And on January 15, 2013, just before 2 a.m., he once again managed to survive after he and Manjinder Hairan were shot in the area of 127th Street and 112B Avenue in Surrey. Hairan was pronounced dead on the scene and the Integrated Homicide Investigation Team said that the shooting was “a targeted, gang-related homicide.” Khun-Khun managed to get to hospital.
Khun-Khun has had a history of getting in trouble with the law, starting in 2006.
Before Hairan’s murder, a raft of South Asians were killed:
* Manjot Dhillon, associated with the Dhak gang, on January 13, 2013, in Surrey
* Sukhveer (Sukh) Dhak on November 26, 2012, in Burnaby
* Randynesh Raman Naicker (aka Randy Naicker) on June 25, 2012, in Port Moody
* Gurbinder Singh Toor on May 30, 2012, in Port Moody
* Ranjit Singh Cheema on May 2, 2012, in southeast Vancouver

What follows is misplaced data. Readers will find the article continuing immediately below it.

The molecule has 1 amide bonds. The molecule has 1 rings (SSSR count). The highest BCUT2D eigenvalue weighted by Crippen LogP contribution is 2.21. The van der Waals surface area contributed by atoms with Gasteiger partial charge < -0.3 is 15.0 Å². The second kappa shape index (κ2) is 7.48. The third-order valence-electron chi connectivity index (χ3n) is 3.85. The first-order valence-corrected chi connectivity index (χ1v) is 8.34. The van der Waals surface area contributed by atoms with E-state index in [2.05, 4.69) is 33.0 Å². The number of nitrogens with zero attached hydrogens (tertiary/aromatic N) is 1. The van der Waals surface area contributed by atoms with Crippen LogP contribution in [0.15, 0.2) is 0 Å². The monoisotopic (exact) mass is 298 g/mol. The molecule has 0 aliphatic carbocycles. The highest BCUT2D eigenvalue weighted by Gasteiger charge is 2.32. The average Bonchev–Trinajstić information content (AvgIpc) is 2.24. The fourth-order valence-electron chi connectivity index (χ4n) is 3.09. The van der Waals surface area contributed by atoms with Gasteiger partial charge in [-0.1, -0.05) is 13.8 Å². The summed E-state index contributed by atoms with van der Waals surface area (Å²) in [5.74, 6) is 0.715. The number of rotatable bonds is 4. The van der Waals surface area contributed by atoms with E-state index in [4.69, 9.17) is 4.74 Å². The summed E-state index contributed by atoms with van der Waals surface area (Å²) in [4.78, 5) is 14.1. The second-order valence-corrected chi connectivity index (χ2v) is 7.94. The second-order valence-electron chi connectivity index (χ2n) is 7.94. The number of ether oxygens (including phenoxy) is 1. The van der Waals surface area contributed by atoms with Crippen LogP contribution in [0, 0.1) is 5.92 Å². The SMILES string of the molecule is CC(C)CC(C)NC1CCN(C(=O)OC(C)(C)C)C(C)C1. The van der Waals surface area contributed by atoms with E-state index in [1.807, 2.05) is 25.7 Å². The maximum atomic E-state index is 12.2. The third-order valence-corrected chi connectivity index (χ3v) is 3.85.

* Sandip “Dip” Duhre on January 17, 2012, in downtown Vancouver
LAST June, gang expert Staff-Sgt. Lindsey Houghton, Advisory NCO of the Combined Forces Special Enforcement Unit – BC (CFSEU-BC), told The VOICE: “That name [Wolf Pack] still exists and it still represents those groups and those people and those associations all the way back to five years ago – connections through the Independent Soldiers and certain affiliations there and certain affiliations through the Red Scorpions and certain Hells Angels groups. It’s an extension of that or a second or third generation of that. But the roots extend back to that.”
The main opponents of the Wolf Pack, aside from any independent groups or cells that are trying to establish themselves or have established themselves, are groups and allegiances and affiliations of people in the United Nations gang going back five years and some of the second and third generation ones as well as some of the old allegiances and alliances of the Dhak-Duhre days, Houghton said.